Each town would be a "model garden city" as the local population would be sufficient to enable all modern amenities and recreational facilities. In 1922 it was announced that the gorge and the dam would both be named after Matthew Nathan, the Governor of Queensland; the dam would be the second largest in the world, submerging over 83,200 acres and capable of storing 2,485,000 acre feet of water.. In 1922, it was announced that, in addition to the dam, the Dawson Valley Irrigation scheme would include the construction of a railway line to service the Dawson Valley; the funding for the overall scheme was to be through a loan from America for £2.5 million. As it would take some time to build the Nathan Dam, it was decided to commence on a smaller scale by initiating the Castle Creek irrigation zone by building a small low-cost weir nearby on the Dawson River, from which water would be pumped along canals to the irrigated farms. A power station was built beside the river; the land offered for initial settlement was 264 irrigated farms of average size 13 acres and 109 dry blocks of average size 211 acres.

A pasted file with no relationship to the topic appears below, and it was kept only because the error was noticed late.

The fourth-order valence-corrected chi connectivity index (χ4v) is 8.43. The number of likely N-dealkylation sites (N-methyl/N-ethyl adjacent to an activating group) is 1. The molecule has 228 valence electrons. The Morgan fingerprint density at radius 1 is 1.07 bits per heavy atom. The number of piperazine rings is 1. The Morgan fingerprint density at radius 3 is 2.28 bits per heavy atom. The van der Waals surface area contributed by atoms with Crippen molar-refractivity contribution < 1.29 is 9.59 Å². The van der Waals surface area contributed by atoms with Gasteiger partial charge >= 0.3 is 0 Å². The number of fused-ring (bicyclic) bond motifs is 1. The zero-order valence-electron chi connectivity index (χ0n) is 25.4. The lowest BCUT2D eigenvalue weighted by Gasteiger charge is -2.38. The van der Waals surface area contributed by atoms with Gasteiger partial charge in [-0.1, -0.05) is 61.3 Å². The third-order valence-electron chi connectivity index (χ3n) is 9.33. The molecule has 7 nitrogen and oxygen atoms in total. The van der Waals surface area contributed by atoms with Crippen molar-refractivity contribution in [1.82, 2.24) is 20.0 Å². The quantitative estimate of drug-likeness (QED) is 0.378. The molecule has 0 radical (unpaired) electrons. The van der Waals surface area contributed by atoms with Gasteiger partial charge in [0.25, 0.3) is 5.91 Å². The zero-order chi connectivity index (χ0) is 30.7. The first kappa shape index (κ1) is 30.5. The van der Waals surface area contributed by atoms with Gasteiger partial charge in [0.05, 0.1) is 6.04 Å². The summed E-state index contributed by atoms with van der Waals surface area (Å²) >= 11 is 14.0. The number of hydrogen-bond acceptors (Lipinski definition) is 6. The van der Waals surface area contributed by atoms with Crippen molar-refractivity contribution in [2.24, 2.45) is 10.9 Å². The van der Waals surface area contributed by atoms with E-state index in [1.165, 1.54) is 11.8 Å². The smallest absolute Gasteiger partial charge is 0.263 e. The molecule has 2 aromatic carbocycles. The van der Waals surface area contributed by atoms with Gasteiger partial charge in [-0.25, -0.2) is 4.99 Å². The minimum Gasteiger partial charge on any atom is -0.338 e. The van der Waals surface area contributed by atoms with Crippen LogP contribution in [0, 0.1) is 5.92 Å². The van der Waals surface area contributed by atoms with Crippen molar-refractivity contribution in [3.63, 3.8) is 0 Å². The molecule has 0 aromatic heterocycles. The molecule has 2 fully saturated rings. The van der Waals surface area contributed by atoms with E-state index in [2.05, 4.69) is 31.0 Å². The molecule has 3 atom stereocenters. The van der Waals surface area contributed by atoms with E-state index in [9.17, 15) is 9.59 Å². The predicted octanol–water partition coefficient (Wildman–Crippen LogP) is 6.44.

The town was called Castle Creek after the local railway station, which in turn took its name from the creek which flowed into the Dawson River just south of the town. However, in November 1926, it was renamed in honour of Ted Theodore, who as Premier of Queensland had given so much support to the irrigation scheme. Theodore State School opened on 6 May 1924; the Castle Creek receiving office opened on 1 December 1924, but was upgraded to a post office on 15 December 1924. It was renamed Theodore Post Office on 1 July 1927; the Hotel Theodore was built as a boarding house to accommodate new residents to the district. The Theodore branch of the Country Women's Association was established in about 1928. In 1932, they opened their original rest rooms in Theodore in 1923 at a cost of £113. On 21 February 1953, their current hall on The Boulevard was opened; the land was donated and the building cost £3,000. It is painted in the traditional blue-and-white colours of the CWA

Roadhouse Medley